Having heard of her greatness I was literally propelled to go and get her darshan (divine vision). Of course we went first to the temple tank and washed our feet. I could well imagine her beauteous form rising from the middle of the lake in full Kathakali regalia. She was like a robust young girl in her teens. At least that was how she appeared to me. After this awe inspiring spectacle I was surprised to find as we climbed up the steps to the temple, that the temple itself was extremely small. It was the typical Kerala style temple with no frills or frescoes or carvings like the temples of Tamil Nadu. Kerala temples look like houses with rows of oil lamps round the walls. Normally there is a small paved path going round the temple to circumambulate (go round) the temple. The outer door was closed and a small queue was waiting outside for the doors to open for the first puja. By her grace we had gone there on the first Friday of the Malayalam month which is supposed to be a most auspicious day for the goddess. It was a pleasant surprise to see how orderly the crowd was. I followed the queue and peered eagerly into the poorly lit sanctum and was delighted to see the exquisite image of the goddess made in panchaloham which is an alloy composed of five metals – gold, silver, copper, iron and lead. Many idols are made of this alloy which is cast in a special way with specific details about the proportion of each metal. This special mixture is supposed to have a lot of spiritual benefits.
In most temples the guards who stand in front of the deity are noted for their rudeness and uncouth behaviour. They shove people around and shout at them to give way to those coming behind. It was a pleasant change to see the old man who stood in this temple. He was so sweet and polite that I really felt like hugging him. I felt sure the Devi loved him for his charming ways. After doing the round of the inner temple we went to the outer where there is a shrine to Ayyappa. After that I noticed the path leading to the original cave where the sacrifices were made. The path was filled with sharp stones guaranteed to take away the sins of all those who trod on them. However I managed to scramble down and go to the place but was sorry to see that the cave did not exist any more but I did see the granite platform on which sacrifices used to be made by the kings before going for war.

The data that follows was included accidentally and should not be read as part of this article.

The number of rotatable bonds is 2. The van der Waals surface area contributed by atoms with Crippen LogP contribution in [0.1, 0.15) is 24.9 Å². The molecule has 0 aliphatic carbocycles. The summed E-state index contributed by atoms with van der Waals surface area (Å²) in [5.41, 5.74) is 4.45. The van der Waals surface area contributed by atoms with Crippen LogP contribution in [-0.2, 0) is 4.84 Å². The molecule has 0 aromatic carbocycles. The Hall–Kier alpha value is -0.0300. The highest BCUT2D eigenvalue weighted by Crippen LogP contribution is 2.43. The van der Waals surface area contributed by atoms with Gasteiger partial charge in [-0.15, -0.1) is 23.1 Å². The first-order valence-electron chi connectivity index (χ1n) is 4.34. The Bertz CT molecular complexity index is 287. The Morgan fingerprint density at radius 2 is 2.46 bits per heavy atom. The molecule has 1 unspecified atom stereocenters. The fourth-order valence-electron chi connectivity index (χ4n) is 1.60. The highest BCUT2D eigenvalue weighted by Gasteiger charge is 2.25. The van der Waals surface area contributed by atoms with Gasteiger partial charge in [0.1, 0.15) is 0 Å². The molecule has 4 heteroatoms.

After we finished praying I was delighted to see that all the devotees were being given breakfast in a make shift hall. Some beaten rice flakes and herbal coffee was served to all.
The earlier idol had been replaced by a “panchaloha” (5 metals including gold, silver, copper, iron and lead.) idol which is valued at 2 crores. There are no security guards in this temple and three attempts were made by thieves to steal this exquisite figure. All of these attempts were total failures. In the first theft a search was made the next morning and the idol was discovered on the road with a note “this idol belongs to the temple”. Another attempt ended in the same fate. The thieves could only carry the idol for a distance of about 300 meters after which they dumped it. In the third attempt the thieves carried it as far as the town of Kalpetta. They abandoned it in a hotel room and gave themselves up at the nearest police station and gave instructions to the police where the idol could be found! The police officer in charge was a Christian called Alexander Jacob. He was deeply puzzled by the fact that the thieves did not carry away the idol they had stolen with such great effort and strain. At last he managed to catch the thieves and interrogate them about their repeated failure. All the three sets of thieves gave the same story. Soon after they took the idol from the temple they seemed to lose all sense of direction and started to feel very dizzy. There had a sense of bewilderment and confusion. If despite this they continued to run, they found that they had an irresistible urge to go to the toilet. This feeling was so uncontrollable that they were forced to abandon the idol and run to the nearest bush to relieve themselves, in the absence of a toilet! Intrigued by this the officer asked the priest to explain this phenomenon. The priest of course said that it was the original power of the goddess which had been enhanced by the tantric mantras and pujas which had been done to her at the time of installation. These pujas normally lasted for a week. Of course this news which appeared in the papers drew large crowds to the temple. Already many donations are pouring in to give the temple a face lift. I was really happy to have seen it in the original condition since I always dislike old temples to be modernised beyond recognition. I think there should be a law against this
Mridanga Shaileswari is renowned for showering her blessings on all devotees and granting all their wishes. May she grant he wishes of all those who read this article even though they may not be able to go to her remote abode and have a darshan.
Mataji coming up the steps from the tank